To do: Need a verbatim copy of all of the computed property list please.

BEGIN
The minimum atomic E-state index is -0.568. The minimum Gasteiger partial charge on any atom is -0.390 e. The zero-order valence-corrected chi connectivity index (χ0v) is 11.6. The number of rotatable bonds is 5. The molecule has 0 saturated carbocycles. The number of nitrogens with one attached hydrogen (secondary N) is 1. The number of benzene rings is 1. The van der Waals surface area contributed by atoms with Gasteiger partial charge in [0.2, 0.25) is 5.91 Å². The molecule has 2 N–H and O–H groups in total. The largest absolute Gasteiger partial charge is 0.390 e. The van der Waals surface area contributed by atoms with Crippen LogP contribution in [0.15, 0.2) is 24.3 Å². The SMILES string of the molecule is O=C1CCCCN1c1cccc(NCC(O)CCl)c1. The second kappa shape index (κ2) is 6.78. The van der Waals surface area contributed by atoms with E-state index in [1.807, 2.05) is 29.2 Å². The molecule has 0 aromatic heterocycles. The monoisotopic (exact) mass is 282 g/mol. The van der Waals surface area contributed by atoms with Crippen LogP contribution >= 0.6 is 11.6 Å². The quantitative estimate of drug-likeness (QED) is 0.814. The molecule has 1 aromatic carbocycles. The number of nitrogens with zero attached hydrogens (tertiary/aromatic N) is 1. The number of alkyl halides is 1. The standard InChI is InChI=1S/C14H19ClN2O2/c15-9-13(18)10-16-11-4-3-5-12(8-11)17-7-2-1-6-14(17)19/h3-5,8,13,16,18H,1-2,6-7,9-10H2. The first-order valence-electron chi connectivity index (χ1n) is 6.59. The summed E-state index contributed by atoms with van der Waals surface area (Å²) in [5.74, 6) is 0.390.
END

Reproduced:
The minimum atomic E-state index is -0.568. The minimum Gasteiger partial charge on any atom is -0.390 e. The zero-order valence-corrected chi connectivity index (χ0v) is 11.6. The number of rotatable bonds is 5. The molecule has 0 saturated carbocycles. The number of nitrogens with one attached hydrogen (secondary N) is 1. The number of benzene rings is 1. The van der Waals surface area contributed by atoms with Gasteiger partial charge in [0.2, 0.25) is 5.91 Å². The molecule has 2 N–H and O–H groups in total. The largest absolute Gasteiger partial charge is 0.390 e. The van der Waals surface area contributed by atoms with Crippen LogP contribution in [0.15, 0.2) is 24.3 Å². The SMILES string of the molecule is O=C1CCCCN1c1cccc(NCC(O)CCl)c1. The second kappa shape index (κ2) is 6.78. The van der Waals surface area contributed by atoms with E-state index in [1.807, 2.05) is 29.2 Å². The molecule has 0 aromatic heterocycles. The monoisotopic (exact) mass is 282 g/mol. The van der Waals surface area contributed by atoms with Crippen LogP contribution >= 0.6 is 11.6 Å². The quantitative estimate of drug-likeness (QED) is 0.814. The molecule has 1 aromatic carbocycles. The number of nitrogens with zero attached hydrogens (tertiary/aromatic N) is 1. The number of alkyl halides is 1. The standard InChI is InChI=1S/C14H19ClN2O2/c15-9-13(18)10-16-11-4-3-5-12(8-11)17-7-2-1-6-14(17)19/h3-5,8,13,16,18H,1-2,6-7,9-10H2. The first-order valence-electron chi connectivity index (χ1n) is 6.59. The summed E-state index contributed by atoms with van der Waals surface area (Å²) in [5.74, 6) is 0.390.